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  • Provenance

    Galerie Fred Jahn, Munich
    Acquired from the above by the present owner in September 1992

  • Catalogue Essay

    Gerhard Richter’s Ohne Titel is an impressive example from the artist’s Vermalung (In-painting) series from 1972. The Vermalung series developed in sequence to Richter’s photo‐paintings, having first covered a photorealist image with swirls of grey pigment in Tisch, 1962. Throughout these paintings and in a similar vein to his chance‐based reasoning of the displacement of colours in his colour charts, Richter discarded all premeditated subject matter, composition and colour, creating works of art that almost developed by themselves. As Richter wrote in a letter to Edy de Wilde in February 1975, the grey paintings came about ‘because I did not know what to paint, or what there might be to paint: so wretched a start could lead to nothing meaningful. As time went on, however, I observed differences of quality among the grey surfaces – and also that these betrayed nothing of the destructive motivation that lay behind them. The pictures began to teach me. By generalising a personal dilemma, they resolved it.’ (Gerhard Richter, quoted in Gerhard Richter: Texts, Writings, Interviews and Letters 1961‐2007, London, 2009, p. 91).

    The current example displays Richter’s extraordinary mastery of the brush, distributing varying grey tones of paint in both seemingly infinite, twistingly intricate paths and broad sweeping brushstrokes over the entire canvas. Rather wonderfully we see the physicality of the hand of the artist, dragged diagonally through the paint, partially disrupted by a determined horizontal brushstroke. The fluid interplay between dancing narrower strokes interspersed, and in places interrupted, by broader brushstrokes form a combination of dense thatch and flat planes where there is no fixed point of view. The eye is left to wander over a surface which is alive.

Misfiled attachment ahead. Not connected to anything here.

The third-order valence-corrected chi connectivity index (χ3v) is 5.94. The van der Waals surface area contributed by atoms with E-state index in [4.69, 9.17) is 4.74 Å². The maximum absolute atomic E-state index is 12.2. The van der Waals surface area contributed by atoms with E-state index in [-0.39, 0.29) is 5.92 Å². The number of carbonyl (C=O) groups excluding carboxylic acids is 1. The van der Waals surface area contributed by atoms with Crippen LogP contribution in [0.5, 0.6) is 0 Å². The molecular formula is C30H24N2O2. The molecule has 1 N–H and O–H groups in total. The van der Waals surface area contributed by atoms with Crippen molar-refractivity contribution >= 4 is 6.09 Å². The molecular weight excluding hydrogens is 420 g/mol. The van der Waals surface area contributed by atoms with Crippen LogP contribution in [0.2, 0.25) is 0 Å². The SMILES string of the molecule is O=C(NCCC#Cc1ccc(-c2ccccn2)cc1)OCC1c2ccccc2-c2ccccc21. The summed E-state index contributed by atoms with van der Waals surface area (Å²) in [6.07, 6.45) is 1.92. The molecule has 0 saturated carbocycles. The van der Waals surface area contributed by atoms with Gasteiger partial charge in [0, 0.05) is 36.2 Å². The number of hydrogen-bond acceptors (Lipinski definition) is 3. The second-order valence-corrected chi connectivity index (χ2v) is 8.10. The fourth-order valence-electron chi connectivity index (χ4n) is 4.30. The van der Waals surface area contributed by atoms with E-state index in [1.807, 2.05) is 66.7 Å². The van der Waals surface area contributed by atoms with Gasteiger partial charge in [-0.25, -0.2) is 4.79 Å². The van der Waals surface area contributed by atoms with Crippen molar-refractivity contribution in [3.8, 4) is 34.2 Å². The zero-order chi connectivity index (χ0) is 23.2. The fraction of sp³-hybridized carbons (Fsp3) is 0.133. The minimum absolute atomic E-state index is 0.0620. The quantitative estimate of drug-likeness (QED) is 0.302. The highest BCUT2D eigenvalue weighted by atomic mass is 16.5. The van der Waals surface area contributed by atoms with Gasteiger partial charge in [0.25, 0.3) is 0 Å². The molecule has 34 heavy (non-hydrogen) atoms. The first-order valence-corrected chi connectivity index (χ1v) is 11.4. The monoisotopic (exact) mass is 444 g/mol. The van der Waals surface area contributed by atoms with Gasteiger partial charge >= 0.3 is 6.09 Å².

Richter’s Vermalung technique originated from his landscape series; thick impasto was applied to create the branches of trees and foliage, subsequently delineating and obfuscating the image beneath. Moving away from the photographic source of his previous works, ‘in‐painting’ signified a painterly response by the artist to explore the opportunities that resulted from his own method of painting. Richter would cover his canvases by merging the black and white pigments in a pattern of looping interwoven and meandering brushstrokes, uniting the tones in a single monochrome colour. Richter spoke of his technique, writing that he 'applied the paint in evenly spaced patches, or blobs, on the canvas. Not following any system at all, there were black and white blobs of paint, which I joined up with a brush until there was no bare canvas left uncovered and all the colour patches were joined up and merged into grey. I just stopped when this was done.' (Gerhard Richter, quoted in Chris Jenks, ed., Visual Culture, London, 1995, p. 135).

    The colour that Gerhard Richter arrived at, whilst seemingly monotone, is more complex than initially deemed. The variating thickness of the built-up impasto, juxtaposed with thinner areas of paint application where the white of the canvas is visible beneath, organically influences the blended grey tone. The naturally occurring fluidly and intuitively painted lines blend and re‐blend at a variety of different points, all combining to form a deception ‐ that of a speciously and uniformly grey canvas.

    Within Howard and Linda Karshan’s collection, where the importance of mark making is so prevalent amongst the rich collection of drawing, Richter’s Ohne Titel exemplifies Howard’s fascination with line and the tangibility of the artist’s hand.

  • Artist Biography

    Gerhard Richter

    German • 1932

    One of the most influential living painters, Gerhard Richter has been a key player in defining the formal and ideological agenda for painting in contemporary art. His instantaneously recognizable canvases literally and figuratively blur the lines of representation and abstraction. Uninterested in classification, Richter’s oeuvre oscillates between unorthodoxy and realism, much to the delight of institutions and the market alike.  

    From his career start in 1962, Richter developed both his photorealist and abstracted languages side-by-side, producing voraciously and evolving his artistic style in rapid intervals. Many of Richter's paintings find themselves in the permanent collections of the world's most revered museums. London’s Tate Modern displays the Cage (1) – (6), 2006 paintings that were named after experimental composer John Cage and that inspired the balletic "Rambert Event" hosted by Phillips Berkeley Square in 2016. 

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A Tale of Two Cities: Property from the Estate of Howard Karshan

Ο106

Ohne Titel

signed and dated 'Richter, 1972' lower right; further signed, titled and dated 'Richter, 1972 Richter, 1972 "Ohne Titel"' on the reverse
oil on card laid on canvas
61.5 x 86 cm (24 1/4 x 33 7/8 in.)
Executed in 1972, this work is accompanied by a certificate of authenticity from the Gerhard Richter Archiv, Dresden

Estimate
£180,000 - 250,000 

Sold for £150,000

Contact Specialist
Tamila Kerimova
Specialist, Head of Day Sale
+ 44 20 7318 4065
[email protected]

20th Century & Contemporary Art Day Sale

London Auction 4 October 2018